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Wise defends Common Core; says invest in teachers, education

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Wise defends Common Core; says invest in teachers, education
By Shauna Johnson, WV MetroNews

CHARLESTON, W.Va. — The first in a series of town hall meetings on West Virginia’s Next Generation education standards, commonly referred to as Common Core, is scheduled for Tuesday in Morgantown.

Representatives with the state Board of Education are traveling the state to gather public comments as part of a larger review of the benchmarks, first adopted by the state BOE in 2010, detailing what students should know at different points in their school careers.

There are 900 specific English and math standards under review.

Former West Virginia Gov. Bob Wise, current president of the Alliance for Excellent Education based in Washington, D.C., is a supporter of those standards in their current forms.

“They were an effort by over 40 states to come together, on their own, and to look at the best standards necessary, both internationally as well nationally, in terms of what our students needed to be able to truly measure up in a modern economy,” Wise said.

He sees no reason to return to the days of individual states developing their own standards.

“I’d rather put those millions of dollars into education, into teachers, into what is necessary to move us ahead,” he said.

The first round of Smarter Balanced standardized tests, based on the new standards, were released in August and showed 25 percent of 8th graders, 18 percent of 9th graders, 15 percent of 10th graders and 20 percent of 11th graders scored at the “proficient” level.

Wise was a guest on Monday’s MetroNews “Talkline” for a discussion on the recently released ACT scores from the 2015 high school graduating class.

Nearly 11,200 West Virginia students, or an estimated 66 percent of graduates, took the ACT this year.

Nationally, 42 percent of 2015 high school graduates who took the ACT met the benchmark for college readiness in math, while 38 percent made the grade in science. West Virginia’s scores are lower with 34 percent of 2015 high school graduates testing high enough to be considered college-ready in both math or science.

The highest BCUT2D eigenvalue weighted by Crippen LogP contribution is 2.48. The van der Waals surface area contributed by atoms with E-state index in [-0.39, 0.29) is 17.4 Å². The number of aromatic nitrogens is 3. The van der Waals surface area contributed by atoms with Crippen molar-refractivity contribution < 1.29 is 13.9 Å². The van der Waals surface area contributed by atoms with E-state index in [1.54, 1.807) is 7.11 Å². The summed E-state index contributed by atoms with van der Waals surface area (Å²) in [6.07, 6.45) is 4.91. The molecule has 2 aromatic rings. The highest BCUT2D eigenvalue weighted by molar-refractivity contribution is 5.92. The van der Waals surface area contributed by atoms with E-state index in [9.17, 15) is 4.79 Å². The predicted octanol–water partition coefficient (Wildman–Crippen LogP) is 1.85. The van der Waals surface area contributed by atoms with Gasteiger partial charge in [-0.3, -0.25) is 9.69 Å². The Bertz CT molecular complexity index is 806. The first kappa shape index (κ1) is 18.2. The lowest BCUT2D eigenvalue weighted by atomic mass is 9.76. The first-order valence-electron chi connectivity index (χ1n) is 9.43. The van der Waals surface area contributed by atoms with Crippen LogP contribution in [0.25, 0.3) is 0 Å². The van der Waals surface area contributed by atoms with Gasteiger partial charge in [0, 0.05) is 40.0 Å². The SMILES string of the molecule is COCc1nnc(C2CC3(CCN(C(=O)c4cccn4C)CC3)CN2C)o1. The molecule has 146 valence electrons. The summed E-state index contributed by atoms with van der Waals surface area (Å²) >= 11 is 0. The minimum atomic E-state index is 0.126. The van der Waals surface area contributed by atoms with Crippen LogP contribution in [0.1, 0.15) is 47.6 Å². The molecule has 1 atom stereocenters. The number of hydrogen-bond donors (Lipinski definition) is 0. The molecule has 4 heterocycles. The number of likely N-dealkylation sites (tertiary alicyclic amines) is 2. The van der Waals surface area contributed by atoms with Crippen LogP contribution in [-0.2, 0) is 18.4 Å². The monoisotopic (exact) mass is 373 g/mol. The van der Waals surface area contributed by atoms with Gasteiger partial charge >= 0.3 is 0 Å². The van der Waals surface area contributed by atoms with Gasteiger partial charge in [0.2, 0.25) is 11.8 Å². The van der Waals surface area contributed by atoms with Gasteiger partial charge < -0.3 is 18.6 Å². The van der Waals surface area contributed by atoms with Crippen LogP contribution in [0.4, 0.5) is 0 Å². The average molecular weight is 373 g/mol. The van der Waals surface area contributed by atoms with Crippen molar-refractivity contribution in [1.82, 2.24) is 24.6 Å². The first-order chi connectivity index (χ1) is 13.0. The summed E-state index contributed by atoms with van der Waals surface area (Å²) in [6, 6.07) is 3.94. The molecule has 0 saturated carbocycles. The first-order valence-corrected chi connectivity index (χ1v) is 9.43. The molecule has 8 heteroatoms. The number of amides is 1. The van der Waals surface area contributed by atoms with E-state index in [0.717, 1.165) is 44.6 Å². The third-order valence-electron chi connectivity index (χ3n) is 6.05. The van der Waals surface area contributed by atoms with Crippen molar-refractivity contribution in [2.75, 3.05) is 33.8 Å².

The average ACT composite score in West Virginia increased from 20.6 in 2014 to 20.8 this year while the national average ACT composite score stayed at 21.

In all, 21 percent of West Virginia students reached proficiency in all four subjects: English, reading, math, science. Nationally, that number was 28 percent.

“Now we’ve got a photograph of where things are. We’ve got steps in place, already in place and have been, to do something about it and now the key is to watch and see whether or not we begin to see improvement,” Wise said.

On the show, he noted the adoption of higher standards and tougher assessments have lead to increased student achievement in Kentucky. In four years, he said Kentucky had almost doubled its college and career readiness rate.

The Legislature unsuccessfully attempted to repeal the Next Generation standards, also called Common Core, during the 2015 Regular Legislative Session and there have already been indications lawmakers will revisit the issue during the 2016 Regular Legislative Session.

The town hall meetings are scheduled as follows:

September 1, 6:30pm
 West Virginia University
 Morgantown, WV
 The Erickson Alumni Center
 Ruby Grand Hall

September 3, 6:30pm
 Marshall University
 Huntington, WV
 Memorial Student Center
 Shawkey Room – 2nd Floor

September 10, 6:30pm
 BridgeValley Community and Technical College
 South Charleston Campus

September 17, 5:30pm
 Concord University
 Athens, WV
 Rahall Technology Building
 Room 304

September 20, 5:30pm
 Southern WV Community and Technical College
 Logan Campus – Mt. Gay, WV
 Building A, Room 111

September 22, 6:30pm
 West Liberty University
 Wheeling, WV
 Academic, Sports and Recreation Complex (ASRC)
 Boyle Conference Room

September 29, 6:30pm
 Shepherd University
 Shepherdstown, WV
 Erma Byrd Hall
 Auditorium – Room 117

A public comment period on the Common Core or Next Generation Standards, which are posted on the state Board of Education’s website, continues through Sept. 30.